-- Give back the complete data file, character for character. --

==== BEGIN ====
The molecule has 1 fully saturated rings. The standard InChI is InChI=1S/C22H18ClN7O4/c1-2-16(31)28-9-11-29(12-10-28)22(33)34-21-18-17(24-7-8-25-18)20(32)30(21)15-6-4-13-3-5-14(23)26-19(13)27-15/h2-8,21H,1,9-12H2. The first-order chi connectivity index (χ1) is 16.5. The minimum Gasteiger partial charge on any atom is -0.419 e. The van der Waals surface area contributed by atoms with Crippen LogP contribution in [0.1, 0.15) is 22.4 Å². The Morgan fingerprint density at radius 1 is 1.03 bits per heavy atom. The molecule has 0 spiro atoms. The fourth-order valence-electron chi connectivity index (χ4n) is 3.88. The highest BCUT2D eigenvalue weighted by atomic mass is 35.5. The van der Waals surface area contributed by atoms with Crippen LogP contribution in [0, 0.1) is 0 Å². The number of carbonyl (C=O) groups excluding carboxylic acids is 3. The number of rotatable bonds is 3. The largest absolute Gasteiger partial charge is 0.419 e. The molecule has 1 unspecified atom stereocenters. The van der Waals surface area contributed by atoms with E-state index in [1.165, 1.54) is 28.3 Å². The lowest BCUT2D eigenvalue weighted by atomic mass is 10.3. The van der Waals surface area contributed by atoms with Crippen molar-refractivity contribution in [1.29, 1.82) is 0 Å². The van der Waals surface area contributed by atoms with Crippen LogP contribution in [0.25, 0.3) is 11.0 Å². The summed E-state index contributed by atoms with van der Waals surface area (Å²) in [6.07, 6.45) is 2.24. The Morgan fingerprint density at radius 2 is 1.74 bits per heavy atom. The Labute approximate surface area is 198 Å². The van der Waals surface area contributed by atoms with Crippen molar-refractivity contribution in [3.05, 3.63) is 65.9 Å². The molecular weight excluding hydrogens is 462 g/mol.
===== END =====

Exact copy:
The molecule has 1 fully saturated rings. The standard InChI is InChI=1S/C22H18ClN7O4/c1-2-16(31)28-9-11-29(12-10-28)22(33)34-21-18-17(24-7-8-25-18)20(32)30(21)15-6-4-13-3-5-14(23)26-19(13)27-15/h2-8,21H,1,9-12H2. The first-order chi connectivity index (χ1) is 16.5. The minimum Gasteiger partial charge on any atom is -0.419 e. The van der Waals surface area contributed by atoms with Crippen LogP contribution in [0.1, 0.15) is 22.4 Å². The Morgan fingerprint density at radius 1 is 1.03 bits per heavy atom. The molecule has 0 spiro atoms. The fourth-order valence-electron chi connectivity index (χ4n) is 3.88. The highest BCUT2D eigenvalue weighted by atomic mass is 35.5. The van der Waals surface area contributed by atoms with Crippen LogP contribution in [0, 0.1) is 0 Å². The number of carbonyl (C=O) groups excluding carboxylic acids is 3. The number of rotatable bonds is 3. The largest absolute Gasteiger partial charge is 0.419 e. The molecule has 1 unspecified atom stereocenters. The van der Waals surface area contributed by atoms with E-state index in [1.165, 1.54) is 28.3 Å². The lowest BCUT2D eigenvalue weighted by atomic mass is 10.3. The van der Waals surface area contributed by atoms with Crippen molar-refractivity contribution in [1.29, 1.82) is 0 Å². The van der Waals surface area contributed by atoms with Crippen LogP contribution in [0.25, 0.3) is 11.0 Å². The summed E-state index contributed by atoms with van der Waals surface area (Å²) in [6.07, 6.45) is 2.24. The Morgan fingerprint density at radius 2 is 1.74 bits per heavy atom. The Labute approximate surface area is 198 Å². The van der Waals surface area contributed by atoms with Crippen molar-refractivity contribution in [3.05, 3.63) is 65.9 Å². The molecular weight excluding hydrogens is 462 g/mol.